If I hand a blog, today I would write about the comforting presence of some especially dear friends.
Things are quieting down in the woods these days. The joyful chaos of the fall migration is, for the most part, over and my birdwatching has become less about adding to my life-list and more about greeting old friends. As the autumn passes and the riot of color fades, a sense of peace settles over the woods and fields as our winter residents settle into their regular routines.
Along the path to the river, the white-throated sparrows have settled en masse among the pasture roses, their dark forms dipping in and out of shadow as they dine on rose-hips the color of autumn apples. As they go about their day, they sing their winter-song, a shortened version of their lyrical mating call, and it is music to my ears.
The juncos are working in the tall grass along the lane these days, erupting skyward in a flash of slate gray and white when they sense my presence. Later in the season, when they know me better, they will linger in my presence, but for now, they are wary, unsure if I am friend or foe.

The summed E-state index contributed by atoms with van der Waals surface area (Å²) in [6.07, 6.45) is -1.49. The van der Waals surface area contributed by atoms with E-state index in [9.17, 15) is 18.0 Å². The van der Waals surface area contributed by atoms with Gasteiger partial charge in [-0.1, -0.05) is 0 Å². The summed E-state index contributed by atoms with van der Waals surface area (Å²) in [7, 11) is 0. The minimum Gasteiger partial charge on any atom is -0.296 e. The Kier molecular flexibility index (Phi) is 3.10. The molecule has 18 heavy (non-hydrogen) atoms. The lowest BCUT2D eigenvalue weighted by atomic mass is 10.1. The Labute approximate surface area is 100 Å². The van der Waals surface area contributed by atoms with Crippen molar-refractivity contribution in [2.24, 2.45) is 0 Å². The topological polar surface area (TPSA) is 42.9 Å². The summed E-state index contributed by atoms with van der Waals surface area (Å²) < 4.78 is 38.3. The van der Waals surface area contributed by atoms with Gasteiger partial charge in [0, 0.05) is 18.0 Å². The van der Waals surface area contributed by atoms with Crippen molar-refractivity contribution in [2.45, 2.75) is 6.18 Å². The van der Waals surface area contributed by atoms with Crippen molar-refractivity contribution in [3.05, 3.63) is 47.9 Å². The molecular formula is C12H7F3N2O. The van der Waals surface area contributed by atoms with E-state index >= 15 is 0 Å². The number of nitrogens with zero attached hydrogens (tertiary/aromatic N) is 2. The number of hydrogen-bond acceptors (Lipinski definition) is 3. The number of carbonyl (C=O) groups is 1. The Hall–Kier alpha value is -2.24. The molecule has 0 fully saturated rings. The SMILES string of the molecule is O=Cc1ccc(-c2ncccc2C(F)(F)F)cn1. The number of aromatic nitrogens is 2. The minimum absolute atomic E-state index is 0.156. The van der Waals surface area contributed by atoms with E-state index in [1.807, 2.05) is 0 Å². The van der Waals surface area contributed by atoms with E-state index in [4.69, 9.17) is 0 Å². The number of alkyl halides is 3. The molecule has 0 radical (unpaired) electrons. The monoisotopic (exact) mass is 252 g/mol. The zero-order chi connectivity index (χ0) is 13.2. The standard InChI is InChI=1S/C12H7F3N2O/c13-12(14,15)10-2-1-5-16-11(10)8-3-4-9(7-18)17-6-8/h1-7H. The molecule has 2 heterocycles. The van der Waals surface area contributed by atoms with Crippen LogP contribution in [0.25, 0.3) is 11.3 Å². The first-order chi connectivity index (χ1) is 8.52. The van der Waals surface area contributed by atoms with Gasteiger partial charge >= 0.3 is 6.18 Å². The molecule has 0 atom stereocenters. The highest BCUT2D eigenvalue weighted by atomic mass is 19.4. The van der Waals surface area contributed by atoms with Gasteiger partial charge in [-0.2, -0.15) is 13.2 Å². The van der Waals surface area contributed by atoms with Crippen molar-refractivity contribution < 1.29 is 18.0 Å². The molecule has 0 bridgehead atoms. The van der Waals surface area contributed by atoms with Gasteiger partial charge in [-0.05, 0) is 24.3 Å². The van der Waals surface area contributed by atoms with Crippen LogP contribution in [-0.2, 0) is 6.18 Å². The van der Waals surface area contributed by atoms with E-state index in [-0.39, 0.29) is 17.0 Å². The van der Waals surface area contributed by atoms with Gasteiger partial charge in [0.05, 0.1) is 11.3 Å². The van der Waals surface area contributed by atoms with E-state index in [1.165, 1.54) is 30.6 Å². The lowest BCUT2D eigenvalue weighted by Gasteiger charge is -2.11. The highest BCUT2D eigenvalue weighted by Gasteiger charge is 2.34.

On woodland walks, my companions are the chickadees and titmice. These are the bravest and ckeekiest of birds, daring to land on branches just a few feet above my head as they sing their familiar songs. I always feel as though they remember me and are just keeping their distance to maintain their standing among their avian colleagues.
There is a lot to be said for the new, the unusual, and the exciting, but more often than not, my soul needs the familiar, the known, and the comforting. In a world where little is certain, the cycles of the natural world give me peace. As long as I can rely on the turning of the year, the rising and setting of the sun, and the return of my feathered friends, I have hope that I can weather whatever storms may come.